And finally the last stanza, which makes the difference since there is a line alteration; the lines 19 and 20 were written in catactelic trimeter, as the same way that we miss a syllable at the end of the line, the speaker also misses someone. The author miss people who she met in the hippie movement, according to her a wonderful period, so wonderful as to create a poem about it. And here again a consonance repetition: ‘crystallise’ /ˈkrɪstəlaɪz/ and ‘recognise’/ˈrɛkəgnaɪz/ (l. 21). These words also create a dactylic rhythm. It must be highlighted the verb ‘recognise’ (l. 21) which is related with the title, so basically it finishes with the key of the poem: She tries to recognise people from the hippie movement, a minimum detail like an ‘Aran jumper’ (l. 9) makes the speaker think that maybe she knows this person, maybe this person is someone who she met during the hippie movement but a bit older. Now both are older.

To sum up, Kate Clanchy uses many variations in her poem to show that life also varies, as the same way that her lines change, the world changes too. People that she met are not already here, and she expresses her sadness due to the falling lines. She actually wanted to say that now it is time to remember who are not with us, now we only can see them in our ‘blue eyes’ (l. 21)

Word count: 1650 (excluding footnotes and bibliography)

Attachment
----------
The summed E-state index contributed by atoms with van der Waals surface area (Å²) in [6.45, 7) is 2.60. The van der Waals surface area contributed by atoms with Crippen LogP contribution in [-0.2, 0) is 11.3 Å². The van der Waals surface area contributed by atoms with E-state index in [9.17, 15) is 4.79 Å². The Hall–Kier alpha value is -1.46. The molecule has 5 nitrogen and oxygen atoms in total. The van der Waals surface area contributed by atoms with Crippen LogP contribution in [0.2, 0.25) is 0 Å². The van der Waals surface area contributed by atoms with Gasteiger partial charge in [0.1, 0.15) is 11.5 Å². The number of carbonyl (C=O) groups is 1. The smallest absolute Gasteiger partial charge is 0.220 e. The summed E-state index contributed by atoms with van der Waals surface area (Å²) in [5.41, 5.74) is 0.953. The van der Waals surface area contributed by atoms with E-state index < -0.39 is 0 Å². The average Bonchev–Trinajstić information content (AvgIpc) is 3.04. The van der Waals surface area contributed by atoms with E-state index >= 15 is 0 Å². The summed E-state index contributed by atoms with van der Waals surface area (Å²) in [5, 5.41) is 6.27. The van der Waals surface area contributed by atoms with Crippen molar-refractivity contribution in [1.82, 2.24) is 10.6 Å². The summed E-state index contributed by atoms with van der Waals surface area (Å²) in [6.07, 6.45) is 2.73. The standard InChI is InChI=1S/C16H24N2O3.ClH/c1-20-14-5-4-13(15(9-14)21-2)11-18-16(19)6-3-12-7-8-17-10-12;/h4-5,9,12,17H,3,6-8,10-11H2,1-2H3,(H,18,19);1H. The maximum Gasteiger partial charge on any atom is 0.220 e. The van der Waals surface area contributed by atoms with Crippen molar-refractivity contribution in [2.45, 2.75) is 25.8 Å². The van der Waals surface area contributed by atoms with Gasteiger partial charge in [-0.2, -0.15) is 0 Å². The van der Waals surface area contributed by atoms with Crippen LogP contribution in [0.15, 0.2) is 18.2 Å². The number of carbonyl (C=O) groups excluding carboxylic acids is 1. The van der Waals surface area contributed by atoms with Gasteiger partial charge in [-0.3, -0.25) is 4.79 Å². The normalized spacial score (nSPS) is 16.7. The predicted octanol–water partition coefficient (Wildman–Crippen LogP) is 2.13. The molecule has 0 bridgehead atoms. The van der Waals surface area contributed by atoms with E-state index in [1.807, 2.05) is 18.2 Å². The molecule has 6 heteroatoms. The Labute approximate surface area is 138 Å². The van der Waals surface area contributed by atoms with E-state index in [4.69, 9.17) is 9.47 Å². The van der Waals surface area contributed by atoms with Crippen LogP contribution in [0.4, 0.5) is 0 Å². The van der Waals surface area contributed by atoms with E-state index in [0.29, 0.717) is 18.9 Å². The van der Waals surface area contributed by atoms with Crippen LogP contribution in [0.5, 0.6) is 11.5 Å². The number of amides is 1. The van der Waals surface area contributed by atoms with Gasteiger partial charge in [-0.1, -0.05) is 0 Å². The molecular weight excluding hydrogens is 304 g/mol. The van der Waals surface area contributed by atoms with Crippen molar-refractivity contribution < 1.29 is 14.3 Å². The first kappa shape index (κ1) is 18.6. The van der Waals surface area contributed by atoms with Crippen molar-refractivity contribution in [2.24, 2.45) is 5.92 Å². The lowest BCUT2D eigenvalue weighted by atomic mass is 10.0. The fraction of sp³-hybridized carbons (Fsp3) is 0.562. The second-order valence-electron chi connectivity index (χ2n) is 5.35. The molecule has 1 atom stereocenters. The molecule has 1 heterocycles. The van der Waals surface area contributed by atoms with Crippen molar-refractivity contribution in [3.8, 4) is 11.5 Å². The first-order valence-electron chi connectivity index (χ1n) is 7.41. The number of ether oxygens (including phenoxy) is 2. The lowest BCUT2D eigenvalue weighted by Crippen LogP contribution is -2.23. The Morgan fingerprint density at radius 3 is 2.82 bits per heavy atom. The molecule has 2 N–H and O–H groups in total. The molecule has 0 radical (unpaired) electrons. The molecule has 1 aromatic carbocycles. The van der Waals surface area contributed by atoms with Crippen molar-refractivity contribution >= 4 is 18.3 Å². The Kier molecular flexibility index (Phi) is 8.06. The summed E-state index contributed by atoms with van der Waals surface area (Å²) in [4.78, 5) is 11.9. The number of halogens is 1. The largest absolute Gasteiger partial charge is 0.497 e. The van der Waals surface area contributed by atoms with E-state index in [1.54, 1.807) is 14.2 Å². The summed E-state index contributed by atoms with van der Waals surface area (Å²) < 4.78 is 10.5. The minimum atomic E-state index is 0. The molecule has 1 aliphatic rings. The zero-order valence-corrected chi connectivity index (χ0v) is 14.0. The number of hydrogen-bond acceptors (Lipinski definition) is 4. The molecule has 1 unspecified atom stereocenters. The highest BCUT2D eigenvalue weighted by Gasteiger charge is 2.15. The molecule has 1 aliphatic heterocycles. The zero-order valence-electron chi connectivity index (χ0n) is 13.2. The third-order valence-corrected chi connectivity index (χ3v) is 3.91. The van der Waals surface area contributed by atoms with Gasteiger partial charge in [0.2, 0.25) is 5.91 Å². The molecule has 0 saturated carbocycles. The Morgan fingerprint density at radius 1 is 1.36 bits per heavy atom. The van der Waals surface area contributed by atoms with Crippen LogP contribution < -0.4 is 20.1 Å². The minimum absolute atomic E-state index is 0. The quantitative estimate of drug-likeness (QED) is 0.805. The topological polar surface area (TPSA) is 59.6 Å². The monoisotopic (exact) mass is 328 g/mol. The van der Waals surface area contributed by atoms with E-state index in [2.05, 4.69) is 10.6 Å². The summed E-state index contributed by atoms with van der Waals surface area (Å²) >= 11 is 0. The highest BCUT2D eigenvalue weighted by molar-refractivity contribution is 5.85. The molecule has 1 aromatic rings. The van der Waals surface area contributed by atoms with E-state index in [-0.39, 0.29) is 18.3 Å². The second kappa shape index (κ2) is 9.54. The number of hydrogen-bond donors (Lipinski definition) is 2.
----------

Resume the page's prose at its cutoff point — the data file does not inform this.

• Clanchy, Kate, ‘Recognition’, in 18EAA104 Analysing Poetry: Coursework Assignment 1 (Loughborough: Loughborough University, 2018), p. 4.
  • Rawson, Claude, The Cambridge companion to English poets (Cambridge: Cambridge University Press, 2011)
  • Shelley Tucker, Writing Poetry, (California: Culver City, 2001), p. 119, <https://www.goodyearbooks.com/pdf/GDY239EX_WritingPoetry.pdf>, [accessed 13 November 2018]
  • Turne, M. J., The Study of the English Literature (Canada: Ardmore Publishing, 1998)
  • Working Scholars, ‘Iambi Tetrameter: Definition & Examples – Video & Lesson Transcript’, Study.com (revised 20103 – 2018) <https://study.com/academy/lesson/iambic-tetrameter-definition-examples-quiz.html#transcriptHeader> [13 November 2018]
  • Working Scholars, ‘Triplet in Poetry: Examples & Concept – Video & Lesson Transcript’, Study.com (revised 20103 – 2018) <https://study.com/academy/lesson/triplet-in-poetry-examples-lesson-quiz.html> [13 November 2018]

[1] M. J. Turne, The Study of the English Literature (Canada: Ardmore Publishing, 1998), p. 89.

[2] Shelley Tucker, Writing Poetry,(California: Culver City, 2001), pp. 119, <https://www.goodyearbooks.com/pdf/GDY239EX_WritingPoetry.pdf>, [accessed 13 November  2018]

[3] Working Scholars, ‘Triplet in Poetry: Examples & Concept – Video & Lesson Transcript’, Study.com (revised 20103 – 2018) <https://study.com/academy/lesson/triplet-in-poetry-examples-lesson-quiz.html> [13 November 2018]

[4] Working Scholars, ‘Iambi Tetrameter: Definition & Examples – Video & Lesson Transcript’, Study.com (revised 20103 – 2018) <https://study.com/academy/lesson/iambic-tetrameter-definition-examples-quiz.html#transcriptHeader> [13 November 2018]

[5]Claude Rawson, The Cambridge companion to English poets (Cambridge: Cambridge University Press, 2011), p. 81.